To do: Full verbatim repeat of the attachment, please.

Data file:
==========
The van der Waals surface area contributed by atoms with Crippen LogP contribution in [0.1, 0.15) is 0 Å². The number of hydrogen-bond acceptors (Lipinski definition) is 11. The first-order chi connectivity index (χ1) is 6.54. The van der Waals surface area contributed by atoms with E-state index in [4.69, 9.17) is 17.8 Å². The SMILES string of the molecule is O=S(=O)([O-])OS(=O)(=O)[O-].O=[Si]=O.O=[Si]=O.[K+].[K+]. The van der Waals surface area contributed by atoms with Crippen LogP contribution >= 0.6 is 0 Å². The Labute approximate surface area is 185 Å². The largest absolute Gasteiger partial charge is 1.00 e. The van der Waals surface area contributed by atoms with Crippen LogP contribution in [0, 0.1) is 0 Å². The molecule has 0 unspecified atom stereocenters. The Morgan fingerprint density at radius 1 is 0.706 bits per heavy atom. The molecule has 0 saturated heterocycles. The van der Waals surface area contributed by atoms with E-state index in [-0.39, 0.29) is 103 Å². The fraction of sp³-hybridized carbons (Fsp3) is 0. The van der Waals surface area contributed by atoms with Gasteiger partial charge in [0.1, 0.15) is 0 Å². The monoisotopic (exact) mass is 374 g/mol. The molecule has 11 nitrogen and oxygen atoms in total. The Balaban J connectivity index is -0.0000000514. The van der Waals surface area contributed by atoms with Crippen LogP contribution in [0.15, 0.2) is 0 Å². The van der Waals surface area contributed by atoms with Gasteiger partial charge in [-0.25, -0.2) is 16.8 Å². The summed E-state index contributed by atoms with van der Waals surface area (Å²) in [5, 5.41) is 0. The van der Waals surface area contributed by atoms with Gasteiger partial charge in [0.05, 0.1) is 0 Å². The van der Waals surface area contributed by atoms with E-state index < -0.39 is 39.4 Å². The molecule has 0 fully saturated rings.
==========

The van der Waals surface area contributed by atoms with Crippen LogP contribution in [0.1, 0.15) is 0 Å². The number of hydrogen-bond acceptors (Lipinski definition) is 11. The first-order chi connectivity index (χ1) is 6.54. The van der Waals surface area contributed by atoms with E-state index in [4.69, 9.17) is 17.8 Å². The SMILES string of the molecule is O=S(=O)([O-])OS(=O)(=O)[O-].O=[Si]=O.O=[Si]=O.[K+].[K+]. The van der Waals surface area contributed by atoms with Crippen LogP contribution >= 0.6 is 0 Å². The Labute approximate surface area is 185 Å². The largest absolute Gasteiger partial charge is 1.00 e. The van der Waals surface area contributed by atoms with Crippen LogP contribution in [0, 0.1) is 0 Å². The molecule has 0 unspecified atom stereocenters. The Morgan fingerprint density at radius 1 is 0.706 bits per heavy atom. The molecule has 0 saturated heterocycles. The van der Waals surface area contributed by atoms with E-state index in [-0.39, 0.29) is 103 Å². The fraction of sp³-hybridized carbons (Fsp3) is 0. The van der Waals surface area contributed by atoms with Gasteiger partial charge in [0.1, 0.15) is 0 Å². The monoisotopic (exact) mass is 374 g/mol. The molecule has 11 nitrogen and oxygen atoms in total. The Balaban J connectivity index is -0.0000000514. The van der Waals surface area contributed by atoms with Crippen LogP contribution in [0.15, 0.2) is 0 Å². The van der Waals surface area contributed by atoms with Gasteiger partial charge in [-0.25, -0.2) is 16.8 Å². The summed E-state index contributed by atoms with van der Waals surface area (Å²) in [5, 5.41) is 0. The van der Waals surface area contributed by atoms with Gasteiger partial charge in [0.05, 0.1) is 0 Å². The van der Waals surface area contributed by atoms with E-state index < -0.39 is 39.4 Å². The molecule has 0 fully saturated rings.